The Crown Estate is preparing to lease vast areas of sea off the coast of Britain to wind farm developers. David Barros reports on the opportunities.
The Crown Estate, which owns shores a distance of 22.2km off the UK coast, is poised for its biggest venture yet.
Its Round Three phase of leasing offshore sites for wind energy will create one of the biggest infrastructure projects for wind energy in the world.
In total, it will allow generators to deliver 25GW of electricity from wind farms off the British coast.
These are planned for nine zones around the territorial waters and the Continental Shelf (see map).
Consultations with preferred bidders are ongoing, but the licensing award is expected to generate 57,000 jobs by 2020. The potential market investment for R3 is estimated at £100bn.
Crown Estates hopes that negotiations will be concluded next month, with zone development agreements (ZDAs) signed and a development partner in each zone announced.
Once this happens, the Crown Estate says it will work with regional development partnerships to stimulate local construction industries, signalling jobs for potential contractors.
Technology and logistics are set to be major issues. The Crown Estate has already bought a prototype wind turbine
designed by manufacturer Clipper Windpower (see below) but technology for high output turbines remains scarce.
To aid this technology development, the Crown Estate is running regional and national forums to encourage industry businesses to share information.
The licencing award is expected to generate 57,000 jobs by 2020. The potential market investment for Round Three is estimated at £100M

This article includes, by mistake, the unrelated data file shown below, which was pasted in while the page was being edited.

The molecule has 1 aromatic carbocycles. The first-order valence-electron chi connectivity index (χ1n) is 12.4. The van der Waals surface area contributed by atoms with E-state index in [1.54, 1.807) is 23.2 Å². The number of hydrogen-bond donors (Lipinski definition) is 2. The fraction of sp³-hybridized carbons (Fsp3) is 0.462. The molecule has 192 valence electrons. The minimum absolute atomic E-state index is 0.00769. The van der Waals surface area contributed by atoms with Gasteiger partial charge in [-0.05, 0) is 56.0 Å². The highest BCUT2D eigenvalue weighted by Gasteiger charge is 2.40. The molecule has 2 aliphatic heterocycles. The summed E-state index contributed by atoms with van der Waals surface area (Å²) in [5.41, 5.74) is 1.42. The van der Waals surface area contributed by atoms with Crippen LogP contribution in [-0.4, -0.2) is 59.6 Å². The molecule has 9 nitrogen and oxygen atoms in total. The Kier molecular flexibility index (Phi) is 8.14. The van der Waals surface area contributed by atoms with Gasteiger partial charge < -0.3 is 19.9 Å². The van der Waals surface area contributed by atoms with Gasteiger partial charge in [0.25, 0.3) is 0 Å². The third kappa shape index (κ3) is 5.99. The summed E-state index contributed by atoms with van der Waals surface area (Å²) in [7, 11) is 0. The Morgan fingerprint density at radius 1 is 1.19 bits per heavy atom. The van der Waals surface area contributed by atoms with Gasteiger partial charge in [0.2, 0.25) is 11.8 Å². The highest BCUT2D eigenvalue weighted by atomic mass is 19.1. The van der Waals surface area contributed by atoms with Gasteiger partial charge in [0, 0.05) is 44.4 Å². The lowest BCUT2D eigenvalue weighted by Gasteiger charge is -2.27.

It is working in partnership with the Welsh Assembly Government, Department of Energy and Climate Change, Northern Ireland Assembly and the Scottish Government, along with Regional Development Agencies and Enterprise Agencies to co-ordinate supply chain events across the UK for spring 2010.
The Estate believes these partnerships are ideal for harnessing local knowledge and expertise, while giving businesses national perspective and engaging the participation of Round Three development partners.
Pentland wave and wind
Earlier this year the Crown Estate announced it had received 42 applications from 20 bidders for leasing of the
Pentland Firth Strategic Area, surrounding the Orkney Isles.
The Pentland Firth will be the world’s first large-scale wave and tidal leasing programme and is expected to deliver a further 700MW by 2020. Ranging from small 10MW demonstration sites to large 200-300MW commercial sites,
the Crown Estate is working with the Scottish Government and Highlands and Islands Enterprise to reach a decision over the bids.
However, the implementation is heavily dependent on a number of issues including grid, consenting processes, supply chain and economic support.
Grants for developers
Britain is to manufacture the world’s largest wind turbine blades, thanks to grants arranged by the Department for
Energy and Climate Change.
Energy and climate change secretary Ed Miliband announced last month that grants would go to Clipper Windpower, Artemis Intelligent Power and Siemens Wind Power UK.
Clipper will receive £4.4M to develop a 70m-long prototype blade weighing over 30t - the largest in the world - for the
Britannia project. The company will now start development work for the blades on a plant in the north east of England.
Meanwhile, Artemis will receive £1M to transfer existing technology from automotive to wind energy, and Siemens will get £1.1M to develop the next generation power convertors for its larger offshore turbines.
The grants were awarded under the Low Carbon Energy Demonstration (LCED) capital grants scheme and Vestas was the first company to receive one.